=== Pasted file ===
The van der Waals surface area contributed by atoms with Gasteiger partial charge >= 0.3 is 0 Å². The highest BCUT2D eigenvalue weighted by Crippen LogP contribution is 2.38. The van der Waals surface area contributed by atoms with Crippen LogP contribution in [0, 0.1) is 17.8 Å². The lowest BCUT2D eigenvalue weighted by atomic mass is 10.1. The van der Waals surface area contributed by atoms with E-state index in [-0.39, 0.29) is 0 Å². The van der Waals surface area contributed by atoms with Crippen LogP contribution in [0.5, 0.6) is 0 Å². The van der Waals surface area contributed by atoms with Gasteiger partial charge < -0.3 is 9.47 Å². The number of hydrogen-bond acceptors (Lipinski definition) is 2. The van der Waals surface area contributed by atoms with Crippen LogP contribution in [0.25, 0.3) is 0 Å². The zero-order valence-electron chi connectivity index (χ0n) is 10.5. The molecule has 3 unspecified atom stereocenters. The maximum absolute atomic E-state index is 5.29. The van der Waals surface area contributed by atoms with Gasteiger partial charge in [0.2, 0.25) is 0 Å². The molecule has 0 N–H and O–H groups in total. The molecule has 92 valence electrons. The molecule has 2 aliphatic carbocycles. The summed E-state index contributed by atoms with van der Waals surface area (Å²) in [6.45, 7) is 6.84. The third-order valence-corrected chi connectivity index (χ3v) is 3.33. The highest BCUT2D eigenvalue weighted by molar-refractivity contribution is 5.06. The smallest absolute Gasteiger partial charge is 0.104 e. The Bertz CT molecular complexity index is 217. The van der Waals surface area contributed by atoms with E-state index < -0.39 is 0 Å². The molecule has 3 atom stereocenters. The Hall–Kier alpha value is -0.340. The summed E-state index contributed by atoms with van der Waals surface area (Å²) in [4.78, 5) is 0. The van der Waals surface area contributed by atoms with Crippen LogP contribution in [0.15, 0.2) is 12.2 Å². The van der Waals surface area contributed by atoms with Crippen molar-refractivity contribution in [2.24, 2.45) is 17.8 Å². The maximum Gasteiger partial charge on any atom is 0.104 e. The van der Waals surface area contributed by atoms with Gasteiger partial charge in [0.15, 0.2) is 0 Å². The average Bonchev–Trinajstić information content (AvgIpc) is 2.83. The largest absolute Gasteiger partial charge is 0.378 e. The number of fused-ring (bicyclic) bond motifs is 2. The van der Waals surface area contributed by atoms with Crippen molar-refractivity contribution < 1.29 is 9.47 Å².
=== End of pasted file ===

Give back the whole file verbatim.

The van der Waals surface area contributed by atoms with Gasteiger partial charge >= 0.3 is 0 Å². The highest BCUT2D eigenvalue weighted by Crippen LogP contribution is 2.38. The van der Waals surface area contributed by atoms with Crippen LogP contribution in [0, 0.1) is 17.8 Å². The lowest BCUT2D eigenvalue weighted by atomic mass is 10.1. The van der Waals surface area contributed by atoms with E-state index in [-0.39, 0.29) is 0 Å². The van der Waals surface area contributed by atoms with Crippen LogP contribution in [0.5, 0.6) is 0 Å². The van der Waals surface area contributed by atoms with Gasteiger partial charge < -0.3 is 9.47 Å². The number of hydrogen-bond acceptors (Lipinski definition) is 2. The van der Waals surface area contributed by atoms with Crippen LogP contribution in [0.25, 0.3) is 0 Å². The zero-order valence-electron chi connectivity index (χ0n) is 10.5. The molecule has 3 unspecified atom stereocenters. The maximum absolute atomic E-state index is 5.29. The van der Waals surface area contributed by atoms with Gasteiger partial charge in [0.2, 0.25) is 0 Å². The molecule has 0 N–H and O–H groups in total. The molecule has 92 valence electrons. The molecule has 2 aliphatic carbocycles. The summed E-state index contributed by atoms with van der Waals surface area (Å²) in [6.45, 7) is 6.84. The third-order valence-corrected chi connectivity index (χ3v) is 3.33. The highest BCUT2D eigenvalue weighted by molar-refractivity contribution is 5.06. The smallest absolute Gasteiger partial charge is 0.104 e. The Bertz CT molecular complexity index is 217. The van der Waals surface area contributed by atoms with E-state index < -0.39 is 0 Å². The molecule has 3 atom stereocenters. The Hall–Kier alpha value is -0.340. The summed E-state index contributed by atoms with van der Waals surface area (Å²) in [4.78, 5) is 0. The van der Waals surface area contributed by atoms with Crippen LogP contribution in [0.15, 0.2) is 12.2 Å². The van der Waals surface area contributed by atoms with Crippen molar-refractivity contribution in [2.24, 2.45) is 17.8 Å². The maximum Gasteiger partial charge on any atom is 0.104 e. The van der Waals surface area contributed by atoms with Gasteiger partial charge in [0.15, 0.2) is 0 Å². The average Bonchev–Trinajstić information content (AvgIpc) is 2.83. The largest absolute Gasteiger partial charge is 0.378 e. The number of fused-ring (bicyclic) bond motifs is 2. The van der Waals surface area contributed by atoms with Crippen molar-refractivity contribution < 1.29 is 9.47 Å².